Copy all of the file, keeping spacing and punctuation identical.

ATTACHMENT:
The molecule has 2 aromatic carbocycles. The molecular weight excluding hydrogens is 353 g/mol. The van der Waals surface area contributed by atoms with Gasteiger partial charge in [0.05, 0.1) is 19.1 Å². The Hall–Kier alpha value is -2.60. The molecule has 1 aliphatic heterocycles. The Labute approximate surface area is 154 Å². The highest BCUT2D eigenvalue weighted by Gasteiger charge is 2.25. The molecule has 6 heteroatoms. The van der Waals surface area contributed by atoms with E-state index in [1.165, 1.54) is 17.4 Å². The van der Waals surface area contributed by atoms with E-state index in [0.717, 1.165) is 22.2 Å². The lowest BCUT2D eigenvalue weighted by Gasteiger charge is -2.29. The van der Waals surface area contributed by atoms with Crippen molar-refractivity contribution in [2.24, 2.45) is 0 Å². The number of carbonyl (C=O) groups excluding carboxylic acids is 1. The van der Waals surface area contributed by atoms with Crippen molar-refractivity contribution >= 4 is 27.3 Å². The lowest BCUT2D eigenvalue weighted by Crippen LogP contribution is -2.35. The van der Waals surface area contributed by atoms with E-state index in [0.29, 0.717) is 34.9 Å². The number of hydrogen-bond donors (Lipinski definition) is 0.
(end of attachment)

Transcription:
The molecule has 2 aromatic carbocycles. The molecular weight excluding hydrogens is 353 g/mol. The van der Waals surface area contributed by atoms with Gasteiger partial charge in [0.05, 0.1) is 19.1 Å². The Hall–Kier alpha value is -2.60. The molecule has 1 aliphatic heterocycles. The Labute approximate surface area is 154 Å². The highest BCUT2D eigenvalue weighted by Gasteiger charge is 2.25. The molecule has 6 heteroatoms. The van der Waals surface area contributed by atoms with E-state index in [1.165, 1.54) is 17.4 Å². The van der Waals surface area contributed by atoms with E-state index in [0.717, 1.165) is 22.2 Å². The lowest BCUT2D eigenvalue weighted by Gasteiger charge is -2.29. The van der Waals surface area contributed by atoms with Crippen molar-refractivity contribution in [2.24, 2.45) is 0 Å². The number of carbonyl (C=O) groups excluding carboxylic acids is 1. The van der Waals surface area contributed by atoms with Crippen molar-refractivity contribution >= 4 is 27.3 Å². The lowest BCUT2D eigenvalue weighted by Crippen LogP contribution is -2.35. The van der Waals surface area contributed by atoms with E-state index in [0.29, 0.717) is 34.9 Å². The number of hydrogen-bond donors (Lipinski definition) is 0.